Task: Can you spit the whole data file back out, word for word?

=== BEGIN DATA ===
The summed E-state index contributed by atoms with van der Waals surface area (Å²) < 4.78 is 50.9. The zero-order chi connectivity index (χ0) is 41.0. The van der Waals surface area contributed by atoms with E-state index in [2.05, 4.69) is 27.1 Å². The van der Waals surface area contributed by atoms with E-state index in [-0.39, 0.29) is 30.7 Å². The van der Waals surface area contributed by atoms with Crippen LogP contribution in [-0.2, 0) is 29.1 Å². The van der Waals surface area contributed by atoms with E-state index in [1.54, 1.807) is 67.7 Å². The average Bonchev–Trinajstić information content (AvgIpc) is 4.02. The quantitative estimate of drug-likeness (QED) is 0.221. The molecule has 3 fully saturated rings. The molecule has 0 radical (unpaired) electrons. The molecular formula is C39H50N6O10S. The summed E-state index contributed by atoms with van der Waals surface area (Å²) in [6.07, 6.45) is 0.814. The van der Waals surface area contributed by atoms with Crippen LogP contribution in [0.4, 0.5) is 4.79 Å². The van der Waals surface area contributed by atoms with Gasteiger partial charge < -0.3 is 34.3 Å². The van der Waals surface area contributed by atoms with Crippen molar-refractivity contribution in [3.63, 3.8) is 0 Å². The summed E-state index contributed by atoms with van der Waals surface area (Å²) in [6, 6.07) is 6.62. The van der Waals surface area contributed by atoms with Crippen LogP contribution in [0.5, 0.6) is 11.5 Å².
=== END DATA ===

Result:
The summed E-state index contributed by atoms with van der Waals surface area (Å²) < 4.78 is 50.9. The zero-order chi connectivity index (χ0) is 41.0. The van der Waals surface area contributed by atoms with E-state index in [2.05, 4.69) is 27.1 Å². The van der Waals surface area contributed by atoms with E-state index in [-0.39, 0.29) is 30.7 Å². The van der Waals surface area contributed by atoms with Crippen LogP contribution in [-0.2, 0) is 29.1 Å². The van der Waals surface area contributed by atoms with E-state index in [1.54, 1.807) is 67.7 Å². The average Bonchev–Trinajstić information content (AvgIpc) is 4.02. The quantitative estimate of drug-likeness (QED) is 0.221. The molecule has 3 fully saturated rings. The molecule has 0 radical (unpaired) electrons. The molecular formula is C39H50N6O10S. The summed E-state index contributed by atoms with van der Waals surface area (Å²) in [6.07, 6.45) is 0.814. The van der Waals surface area contributed by atoms with Crippen LogP contribution in [0.4, 0.5) is 4.79 Å². The van der Waals surface area contributed by atoms with Gasteiger partial charge < -0.3 is 34.3 Å². The van der Waals surface area contributed by atoms with Crippen molar-refractivity contribution in [3.63, 3.8) is 0 Å². The summed E-state index contributed by atoms with van der Waals surface area (Å²) in [6, 6.07) is 6.62. The van der Waals surface area contributed by atoms with Crippen LogP contribution in [0.5, 0.6) is 11.5 Å².